Yesterday was the start of the International CES (Consumer Electronics Show) 2015 conference in Las Vegas. My friend Dr. Nick from Nuance posted these stats for the CES conference:
For those interested CES attracts 150,000 visitors (they are all flying on the same planes and looking for the same cabs as me it would appear), occupied 2,000,000 square feet of space (35 football fields – American or the rest of the world soccer) and includes 3,500 companies
That gives you a small glimpse into the vastness of the CES event. Yesterday I had a chance to go to the CES press only event called CES Unveiled. It is a small subset of what you’ll find at the larger CES event. Based on this experience and the rash of press releases that have been sent my way for CES, here’s my prediction on the top 3 themes for CES 2015:
- 3D Printers
Healthcare has some place in the 3D Printing world, but I don’t expect much of that to be on display at CES. Unless we’re talking about drones that deliver medication to patients, there’s not as much applicability for drones in healthcare (although, they are cool). The wearables space on the other hand is largely about healthcare. There are some non-healthcare applications in wearables, but the majority of wearable applications I’ve seen are for healthcare or have some health and wellness component.
What’s Happening With Wearables?
As I browsed the various wearables yesterday, I noticed that the number of wearable options has proliferated. Companies I’d never heard about had their own wearable product that they were just launching at CES. Plus, the big health wearable players were offering more and more options to consumers. Along with this trend, we’re also seeing a trend to sexier wearables. I’ve seen a number of partnerships between fashion houses and wearable companies. This isn’t surprising since we want our wearable to match our own personal style. The previous options were limited.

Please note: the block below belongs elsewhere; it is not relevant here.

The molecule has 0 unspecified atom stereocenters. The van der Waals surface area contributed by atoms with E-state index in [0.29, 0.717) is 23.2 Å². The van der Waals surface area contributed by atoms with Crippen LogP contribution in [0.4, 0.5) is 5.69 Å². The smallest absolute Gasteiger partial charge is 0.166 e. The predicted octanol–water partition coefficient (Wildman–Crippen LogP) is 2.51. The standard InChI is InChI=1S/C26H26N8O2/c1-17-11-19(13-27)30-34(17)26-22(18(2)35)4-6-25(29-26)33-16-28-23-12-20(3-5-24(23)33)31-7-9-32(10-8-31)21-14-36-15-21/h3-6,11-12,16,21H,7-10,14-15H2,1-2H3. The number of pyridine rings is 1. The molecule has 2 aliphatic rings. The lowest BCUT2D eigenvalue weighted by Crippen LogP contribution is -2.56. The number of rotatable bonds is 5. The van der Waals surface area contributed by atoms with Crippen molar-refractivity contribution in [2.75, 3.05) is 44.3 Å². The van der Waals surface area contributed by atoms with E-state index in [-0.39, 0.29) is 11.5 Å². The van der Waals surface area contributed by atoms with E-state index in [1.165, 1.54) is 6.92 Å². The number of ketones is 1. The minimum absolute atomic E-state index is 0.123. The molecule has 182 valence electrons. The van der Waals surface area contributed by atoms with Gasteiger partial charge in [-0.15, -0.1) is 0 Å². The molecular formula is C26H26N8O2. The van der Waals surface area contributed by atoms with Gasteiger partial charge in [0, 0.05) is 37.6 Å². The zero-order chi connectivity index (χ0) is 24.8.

I was also interested in many of the ambient sensors that were put alongside other wearables. I can see many companies linking the ambient sensor data with other wearable data to help in your health and wellness. We’ll see where this trend goes.
The most interesting health and wellness wearable I saw was the AmpStrip by FitLinxx (pictured below). The AmpStrip tracks heart rate, activity, respiration, skin temperature and posture all within a device as discrete and comfortable as a Band-Aid®. I think this is a step towards the invisible area of wearables. No one is going to see that you’re wearing it and it’s continuously monitoring your health data. It was susprising to me that they were able to get a tracker like this packaged into something so thin. I thought they’d need something much more bulky, but it was quite thin.
I certainly haven’t dug into the science of the AmpStrip, but I like the approach to discreet health and wellness monitoring. They told me that the adhesive had to be replaced every 5-6 days. I wonder if that becomes a really easy task or if it starts to annoy over time. I’m also interested to know about the software that’s tied to the sensor. I’ve known FitLinxx for a while now through their pebble activity tracker. They didn’t have a direct to consumer approach with the Pebble, but they do now with the AmpStrip. I’ll be interested to see how well they do creating the app for the consumer world. Considering their IndieGogo campaign has reached it’s goal in 6 days, they’ll have an opportunity to see how they can do with it.
CES is just getting started. We’ll be back with more to report on as the week progresses. If you’re here as well, I’d love to hear your observations.